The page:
How many meetings do you attend at work and what percentage of time does this consume? Yes I hear you my brothers and sisters in arms, as it’s a crazy number isn’t it? Also, when you walk into a packed meeting room and see all those smiling faces there, do you ask yourself why are all these people here? Don’t they have a job or something like that?
As in the days of old, meetings served two purposes, the first being the sharing of information as in those days (which seems like just a few years ago) we didn’t have dashboards, RSS feeds, IM, corporate blogs, Share Point sites and so on. Here (using the RACI model) we would gather at least the top three (Responsible, Accountable and Consultative) parties into one room or call under the guise of information sharing. Yet today, companies which still follow this mode of operation are heading for extinction as not only is this a waste of money (of the people sitting in the room), it also a squandering of “time” in the form of agility which can never be earned back. In this area, Web 2.0 tools have reshaped this objective where for the most part companies having failed to consider these will be heading the way of the dinosaur.
The second reason is for decision making, as here the top two (Responsible and Accountable) may join to form a conclave to create (high value) consensus, around specific topics. While there are tools for addressing low value [decision] items which should be employed to facilitate rote workflow. The higher ones typically are focused upon “ideology” which still carry the “face to face” value as while the “logos” can be transferred my tool, the “pathos” of the commitment is better set in person as more can be said by presents then words.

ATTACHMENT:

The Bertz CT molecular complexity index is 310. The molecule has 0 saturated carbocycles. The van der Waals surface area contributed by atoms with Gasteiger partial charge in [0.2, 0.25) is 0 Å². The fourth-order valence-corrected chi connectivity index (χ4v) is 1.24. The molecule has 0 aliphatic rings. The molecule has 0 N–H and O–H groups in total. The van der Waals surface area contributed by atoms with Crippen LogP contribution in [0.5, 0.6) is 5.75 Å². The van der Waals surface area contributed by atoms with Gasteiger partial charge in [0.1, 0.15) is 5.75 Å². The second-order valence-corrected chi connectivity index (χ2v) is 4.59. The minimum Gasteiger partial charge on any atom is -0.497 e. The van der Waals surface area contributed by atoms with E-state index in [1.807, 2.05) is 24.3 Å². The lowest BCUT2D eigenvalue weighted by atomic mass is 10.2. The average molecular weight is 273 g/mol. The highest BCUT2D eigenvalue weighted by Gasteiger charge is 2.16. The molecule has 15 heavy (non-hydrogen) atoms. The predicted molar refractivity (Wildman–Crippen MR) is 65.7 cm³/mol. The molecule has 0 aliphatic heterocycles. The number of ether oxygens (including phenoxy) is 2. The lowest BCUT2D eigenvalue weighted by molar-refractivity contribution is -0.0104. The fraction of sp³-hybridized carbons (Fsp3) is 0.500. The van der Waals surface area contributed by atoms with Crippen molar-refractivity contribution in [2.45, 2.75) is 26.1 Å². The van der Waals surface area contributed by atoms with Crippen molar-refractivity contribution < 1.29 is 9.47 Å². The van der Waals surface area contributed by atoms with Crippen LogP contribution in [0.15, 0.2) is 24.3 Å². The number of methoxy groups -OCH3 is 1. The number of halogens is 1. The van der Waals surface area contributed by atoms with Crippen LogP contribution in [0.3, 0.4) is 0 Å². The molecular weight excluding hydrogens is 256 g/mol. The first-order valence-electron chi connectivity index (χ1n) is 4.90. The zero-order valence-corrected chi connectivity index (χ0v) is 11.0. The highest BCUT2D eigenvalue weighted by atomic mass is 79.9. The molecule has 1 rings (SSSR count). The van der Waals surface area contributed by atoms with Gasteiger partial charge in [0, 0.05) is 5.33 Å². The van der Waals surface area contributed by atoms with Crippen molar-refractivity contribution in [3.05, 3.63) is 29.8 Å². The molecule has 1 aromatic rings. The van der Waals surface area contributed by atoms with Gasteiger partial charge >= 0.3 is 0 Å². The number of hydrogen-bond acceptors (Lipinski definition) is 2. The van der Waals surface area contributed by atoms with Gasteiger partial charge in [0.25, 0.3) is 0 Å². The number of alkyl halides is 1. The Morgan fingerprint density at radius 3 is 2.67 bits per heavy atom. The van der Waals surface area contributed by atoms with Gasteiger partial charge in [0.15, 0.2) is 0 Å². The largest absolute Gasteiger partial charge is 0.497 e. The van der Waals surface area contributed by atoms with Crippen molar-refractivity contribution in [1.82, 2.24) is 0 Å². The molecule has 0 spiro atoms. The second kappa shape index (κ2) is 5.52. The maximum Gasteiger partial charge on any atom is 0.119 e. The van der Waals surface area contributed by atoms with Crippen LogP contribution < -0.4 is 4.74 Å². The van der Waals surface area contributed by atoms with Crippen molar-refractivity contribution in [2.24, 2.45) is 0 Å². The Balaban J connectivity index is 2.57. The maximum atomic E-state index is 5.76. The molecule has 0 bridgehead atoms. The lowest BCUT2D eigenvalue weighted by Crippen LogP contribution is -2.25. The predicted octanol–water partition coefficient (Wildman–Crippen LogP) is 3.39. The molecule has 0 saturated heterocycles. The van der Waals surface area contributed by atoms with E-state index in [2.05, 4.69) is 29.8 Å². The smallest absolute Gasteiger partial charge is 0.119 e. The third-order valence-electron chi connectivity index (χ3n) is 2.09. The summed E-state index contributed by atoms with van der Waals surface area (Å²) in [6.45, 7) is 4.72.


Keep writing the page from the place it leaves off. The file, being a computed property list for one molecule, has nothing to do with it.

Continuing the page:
So with this said, why do we still violate these rules even knowing and understanding this? The reason is while our personal logos (ability to apply logic), matches that of the tools provided by the world around us, the nagging devil in our pathos has not caught up with the outside world. As we are still bound by our old models as social norms cannot keep up with the rapid pace of Moore’s Law and in fact there will come a point in the future where a shearing point between “technology” and that of “society” will be reached as the two will have separated too far to be reconciled.
As it’s said that bureaucracy is the “governor” of business, it’s also clear that social “norms” will be the governor of technology…